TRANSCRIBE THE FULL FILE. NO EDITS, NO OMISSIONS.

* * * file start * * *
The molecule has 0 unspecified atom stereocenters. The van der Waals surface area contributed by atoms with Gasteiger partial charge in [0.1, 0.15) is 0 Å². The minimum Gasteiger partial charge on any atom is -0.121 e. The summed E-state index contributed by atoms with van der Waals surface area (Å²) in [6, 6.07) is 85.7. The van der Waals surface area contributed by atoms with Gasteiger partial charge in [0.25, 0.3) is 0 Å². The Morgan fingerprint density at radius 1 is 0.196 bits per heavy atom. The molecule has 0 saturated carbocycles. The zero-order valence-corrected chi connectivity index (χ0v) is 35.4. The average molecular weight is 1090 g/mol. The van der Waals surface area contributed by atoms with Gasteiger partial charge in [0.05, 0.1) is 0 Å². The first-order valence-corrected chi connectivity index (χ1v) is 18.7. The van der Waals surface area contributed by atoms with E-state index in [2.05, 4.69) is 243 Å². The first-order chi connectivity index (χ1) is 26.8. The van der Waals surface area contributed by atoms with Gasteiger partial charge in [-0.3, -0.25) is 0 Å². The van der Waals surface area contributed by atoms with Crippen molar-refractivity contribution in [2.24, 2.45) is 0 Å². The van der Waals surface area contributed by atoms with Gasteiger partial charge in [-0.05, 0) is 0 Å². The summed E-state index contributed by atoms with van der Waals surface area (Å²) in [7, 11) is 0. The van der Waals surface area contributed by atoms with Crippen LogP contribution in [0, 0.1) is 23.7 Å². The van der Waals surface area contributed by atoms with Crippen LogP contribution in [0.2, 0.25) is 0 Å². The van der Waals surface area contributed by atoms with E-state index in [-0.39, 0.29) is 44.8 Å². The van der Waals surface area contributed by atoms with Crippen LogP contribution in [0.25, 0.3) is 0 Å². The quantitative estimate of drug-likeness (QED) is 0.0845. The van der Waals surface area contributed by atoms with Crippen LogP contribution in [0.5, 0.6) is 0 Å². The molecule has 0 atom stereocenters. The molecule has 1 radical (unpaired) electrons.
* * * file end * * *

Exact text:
The molecule has 0 unspecified atom stereocenters. The van der Waals surface area contributed by atoms with Gasteiger partial charge in [0.1, 0.15) is 0 Å². The minimum Gasteiger partial charge on any atom is -0.121 e. The summed E-state index contributed by atoms with van der Waals surface area (Å²) in [6, 6.07) is 85.7. The van der Waals surface area contributed by atoms with Gasteiger partial charge in [0.25, 0.3) is 0 Å². The Morgan fingerprint density at radius 1 is 0.196 bits per heavy atom. The molecule has 0 saturated carbocycles. The zero-order valence-corrected chi connectivity index (χ0v) is 35.4. The average molecular weight is 1090 g/mol. The van der Waals surface area contributed by atoms with Gasteiger partial charge in [0.05, 0.1) is 0 Å². The first-order valence-corrected chi connectivity index (χ1v) is 18.7. The van der Waals surface area contributed by atoms with E-state index in [2.05, 4.69) is 243 Å². The first-order chi connectivity index (χ1) is 26.8. The van der Waals surface area contributed by atoms with Gasteiger partial charge in [-0.3, -0.25) is 0 Å². The van der Waals surface area contributed by atoms with Crippen molar-refractivity contribution in [2.24, 2.45) is 0 Å². The van der Waals surface area contributed by atoms with Gasteiger partial charge in [-0.05, 0) is 0 Å². The summed E-state index contributed by atoms with van der Waals surface area (Å²) in [7, 11) is 0. The van der Waals surface area contributed by atoms with Crippen LogP contribution in [0, 0.1) is 23.7 Å². The van der Waals surface area contributed by atoms with Crippen LogP contribution in [0.2, 0.25) is 0 Å². The van der Waals surface area contributed by atoms with E-state index in [-0.39, 0.29) is 44.8 Å². The van der Waals surface area contributed by atoms with Crippen LogP contribution in [0.25, 0.3) is 0 Å². The quantitative estimate of drug-likeness (QED) is 0.0845. The van der Waals surface area contributed by atoms with Crippen LogP contribution in [0.5, 0.6) is 0 Å². The molecule has 0 atom stereocenters. The molecule has 1 radical (unpaired) electrons.